Gaining Competitive Advantage through the Balanced Scorecard

Gaining Competitive Advantage through the Balanced Scorecard

Jorge Gomes (ISEG Lisbon University, Portugal) and Mário Romão (ISEG Lisbon University, Portugal)
Copyright: © 2015 |Pages: 10
DOI: 10.4018/978-1-4666-5888-2.ch498
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Background

Competitive Advantage

Why firms differ? How they behave? How they choose the strategies and how they are managed? Those are organizational issues of firm performance that has been central in strategy research and for decades the academy and practitioners have tried to obtain answers. The competitive advantage is the result of the firm's ability to efficiently perform the set of activities necessary to obtain a lower cost than competitors and organize these activities in a unique way, able to generate a differentiated value to buyers (Porter, 1985). Ma (1999) argues that competitive advantage arises from the differential among firms along any dimension of firm attributes and characteristics that allows one firm to better create customers value than do others. For managers, the challenge is to identify, develop, protect and allocate resources and capabilities in order to provide the company with a sustainable competitive advantage and thus a higher return on capital (Amit & Shoemaker, 1993).

The RBV explores the idea of competitive advantage requires that the resource endowments of the firms are heterogeneous and explains the importance of developing valuable and scarce resources and capabilities (Collis & Montgomery, 1995; Hamel, 1994; Prahalad & Hamel, 1990), which are said to be the source of sustainable competitive advantage (Barney, 1991; Barney & Wright, 1998; Wright, McMahan, & McWilliams, 1994). Teece et al., (1994, 1997) develops the RBV in the sense of the dynamic changes and the organizational capabilities. Organizations should focus on their capacity of renewing competences in order to adjust to the changing business environment (Teece et al., 1994, 1997). The Knowledge Based View of the firm (KBV) is closely related to the RBV and focuses on knowledge as the most strategic resource a firm has. The KBV is a natural consequence of the RBV which argues that knowledge is the main productive resource of the firm (Kogut & Zander, 1992; Grant & Baden-Fuller, 1995). A key limitation of all the above strategies is that it seems to ignore the dynamics of competition in the marketplace. The present context for strategic management has been described as hypercompetitive (D’Aveni, 1994) which ensures that sustainable advantage is transitory. According to D’Aveni (1994) instead of long-range plans and long-term competitive advantage, a succession of small and duplicated strategic attacks is more typically used in rapidly changing hypercompetition environments. The firm can effectively create a lasting sustainable advantage by connecting a series of those short-term advantages.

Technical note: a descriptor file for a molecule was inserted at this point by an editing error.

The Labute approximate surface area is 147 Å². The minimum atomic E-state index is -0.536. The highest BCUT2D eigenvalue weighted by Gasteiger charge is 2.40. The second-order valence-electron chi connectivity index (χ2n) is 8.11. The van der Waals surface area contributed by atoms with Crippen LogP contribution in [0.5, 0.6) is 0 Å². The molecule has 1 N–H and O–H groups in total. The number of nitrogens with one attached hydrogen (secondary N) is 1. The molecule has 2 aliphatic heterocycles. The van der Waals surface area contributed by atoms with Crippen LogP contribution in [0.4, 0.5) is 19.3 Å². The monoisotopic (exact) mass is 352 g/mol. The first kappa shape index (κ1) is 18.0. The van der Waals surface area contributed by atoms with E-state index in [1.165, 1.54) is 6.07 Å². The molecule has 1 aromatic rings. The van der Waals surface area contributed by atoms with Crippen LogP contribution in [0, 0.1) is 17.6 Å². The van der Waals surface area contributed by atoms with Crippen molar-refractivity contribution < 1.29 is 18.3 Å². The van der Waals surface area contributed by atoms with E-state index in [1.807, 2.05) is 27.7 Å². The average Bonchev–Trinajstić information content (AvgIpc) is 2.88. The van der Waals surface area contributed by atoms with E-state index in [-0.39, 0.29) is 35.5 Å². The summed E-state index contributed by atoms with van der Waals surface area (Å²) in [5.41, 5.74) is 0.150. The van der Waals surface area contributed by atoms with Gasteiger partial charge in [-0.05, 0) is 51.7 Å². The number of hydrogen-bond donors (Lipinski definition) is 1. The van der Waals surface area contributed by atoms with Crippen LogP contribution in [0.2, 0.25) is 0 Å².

Key Terms in this Chapter

Dynamic Capabilities: Higher order strategic processes that integrate recombine and generate new technological and marketing capabilities which in turn increase firm performance.

Knowledge-Based View: Considers knowledge as the most strategically significant resource of the firm.

Hypercompetition View: In a quickly changing environment the organizations are under a very strong competition and it is difficult for one company to keep a competitive advantage for a long time.

Resource-based view: Supports that resources possessed by organizations allow obtaining competitive advantage and lead to superior long-term performance.

Porter's Five Forces Model: Approach that focus in positioning of the organizations business or brand in the marketplace to the best advantage.

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